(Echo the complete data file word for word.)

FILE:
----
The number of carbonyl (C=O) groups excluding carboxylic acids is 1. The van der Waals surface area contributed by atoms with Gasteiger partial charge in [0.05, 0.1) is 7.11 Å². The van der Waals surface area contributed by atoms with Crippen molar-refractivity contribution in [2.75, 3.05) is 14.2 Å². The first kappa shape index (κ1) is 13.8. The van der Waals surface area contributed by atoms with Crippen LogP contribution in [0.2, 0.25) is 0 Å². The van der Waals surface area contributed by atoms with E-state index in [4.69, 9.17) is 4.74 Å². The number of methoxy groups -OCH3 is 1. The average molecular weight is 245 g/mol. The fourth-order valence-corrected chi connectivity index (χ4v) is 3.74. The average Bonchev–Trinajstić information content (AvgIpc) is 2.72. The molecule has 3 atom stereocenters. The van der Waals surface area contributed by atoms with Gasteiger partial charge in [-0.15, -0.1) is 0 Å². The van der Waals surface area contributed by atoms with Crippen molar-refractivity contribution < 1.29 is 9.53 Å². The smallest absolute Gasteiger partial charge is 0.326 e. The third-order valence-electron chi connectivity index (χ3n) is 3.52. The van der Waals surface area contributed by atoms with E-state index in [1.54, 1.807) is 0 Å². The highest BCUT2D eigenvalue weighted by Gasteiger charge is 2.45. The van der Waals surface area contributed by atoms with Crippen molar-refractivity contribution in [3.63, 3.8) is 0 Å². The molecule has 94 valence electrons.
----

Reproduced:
The number of carbonyl (C=O) groups excluding carboxylic acids is 1. The van der Waals surface area contributed by atoms with Gasteiger partial charge in [0.05, 0.1) is 7.11 Å². The van der Waals surface area contributed by atoms with Crippen molar-refractivity contribution in [2.75, 3.05) is 14.2 Å². The first kappa shape index (κ1) is 13.8. The van der Waals surface area contributed by atoms with Crippen LogP contribution in [0.2, 0.25) is 0 Å². The van der Waals surface area contributed by atoms with E-state index in [4.69, 9.17) is 4.74 Å². The number of methoxy groups -OCH3 is 1. The average molecular weight is 245 g/mol. The fourth-order valence-corrected chi connectivity index (χ4v) is 3.74. The average Bonchev–Trinajstić information content (AvgIpc) is 2.72. The molecule has 3 atom stereocenters. The van der Waals surface area contributed by atoms with Gasteiger partial charge in [-0.15, -0.1) is 0 Å². The van der Waals surface area contributed by atoms with Crippen molar-refractivity contribution < 1.29 is 9.53 Å². The smallest absolute Gasteiger partial charge is 0.326 e. The third-order valence-electron chi connectivity index (χ3n) is 3.52. The van der Waals surface area contributed by atoms with E-state index in [1.54, 1.807) is 0 Å². The highest BCUT2D eigenvalue weighted by Gasteiger charge is 2.45. The van der Waals surface area contributed by atoms with Crippen molar-refractivity contribution in [3.63, 3.8) is 0 Å². The molecule has 94 valence electrons.